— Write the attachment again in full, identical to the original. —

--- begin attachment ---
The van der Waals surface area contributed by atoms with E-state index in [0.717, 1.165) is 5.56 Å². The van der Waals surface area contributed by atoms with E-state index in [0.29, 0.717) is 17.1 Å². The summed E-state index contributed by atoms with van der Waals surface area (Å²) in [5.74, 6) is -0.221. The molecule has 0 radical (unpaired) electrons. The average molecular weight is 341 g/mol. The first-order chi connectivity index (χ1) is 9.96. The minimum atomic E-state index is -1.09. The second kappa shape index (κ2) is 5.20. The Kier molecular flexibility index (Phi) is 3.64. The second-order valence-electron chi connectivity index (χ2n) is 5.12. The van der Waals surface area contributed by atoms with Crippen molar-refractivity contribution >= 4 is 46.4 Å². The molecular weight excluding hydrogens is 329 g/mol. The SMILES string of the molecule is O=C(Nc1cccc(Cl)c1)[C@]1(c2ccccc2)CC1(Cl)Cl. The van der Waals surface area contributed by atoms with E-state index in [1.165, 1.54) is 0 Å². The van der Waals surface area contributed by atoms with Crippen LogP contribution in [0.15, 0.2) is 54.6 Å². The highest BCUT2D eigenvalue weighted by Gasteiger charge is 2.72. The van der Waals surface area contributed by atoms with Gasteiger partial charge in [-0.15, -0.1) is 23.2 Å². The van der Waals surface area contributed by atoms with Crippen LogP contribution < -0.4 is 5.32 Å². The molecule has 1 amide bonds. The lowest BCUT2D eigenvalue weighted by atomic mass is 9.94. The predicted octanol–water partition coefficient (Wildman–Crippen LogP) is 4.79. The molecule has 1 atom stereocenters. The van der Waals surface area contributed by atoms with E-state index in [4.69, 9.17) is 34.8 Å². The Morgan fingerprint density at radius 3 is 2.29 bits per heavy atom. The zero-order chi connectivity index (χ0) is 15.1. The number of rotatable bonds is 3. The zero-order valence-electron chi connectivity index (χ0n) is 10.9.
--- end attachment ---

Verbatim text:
The van der Waals surface area contributed by atoms with E-state index in [0.717, 1.165) is 5.56 Å². The van der Waals surface area contributed by atoms with E-state index in [0.29, 0.717) is 17.1 Å². The summed E-state index contributed by atoms with van der Waals surface area (Å²) in [5.74, 6) is -0.221. The molecule has 0 radical (unpaired) electrons. The average molecular weight is 341 g/mol. The first-order chi connectivity index (χ1) is 9.96. The minimum atomic E-state index is -1.09. The second kappa shape index (κ2) is 5.20. The Kier molecular flexibility index (Phi) is 3.64. The second-order valence-electron chi connectivity index (χ2n) is 5.12. The van der Waals surface area contributed by atoms with Crippen molar-refractivity contribution >= 4 is 46.4 Å². The molecular weight excluding hydrogens is 329 g/mol. The SMILES string of the molecule is O=C(Nc1cccc(Cl)c1)[C@]1(c2ccccc2)CC1(Cl)Cl. The van der Waals surface area contributed by atoms with E-state index in [1.165, 1.54) is 0 Å². The van der Waals surface area contributed by atoms with Crippen LogP contribution in [0.15, 0.2) is 54.6 Å². The highest BCUT2D eigenvalue weighted by Gasteiger charge is 2.72. The van der Waals surface area contributed by atoms with Gasteiger partial charge in [-0.15, -0.1) is 23.2 Å². The van der Waals surface area contributed by atoms with Crippen LogP contribution < -0.4 is 5.32 Å². The molecule has 1 amide bonds. The lowest BCUT2D eigenvalue weighted by atomic mass is 9.94. The predicted octanol–water partition coefficient (Wildman–Crippen LogP) is 4.79. The molecule has 1 atom stereocenters. The van der Waals surface area contributed by atoms with E-state index in [4.69, 9.17) is 34.8 Å². The Morgan fingerprint density at radius 3 is 2.29 bits per heavy atom. The zero-order chi connectivity index (χ0) is 15.1. The number of rotatable bonds is 3. The zero-order valence-electron chi connectivity index (χ0n) is 10.9.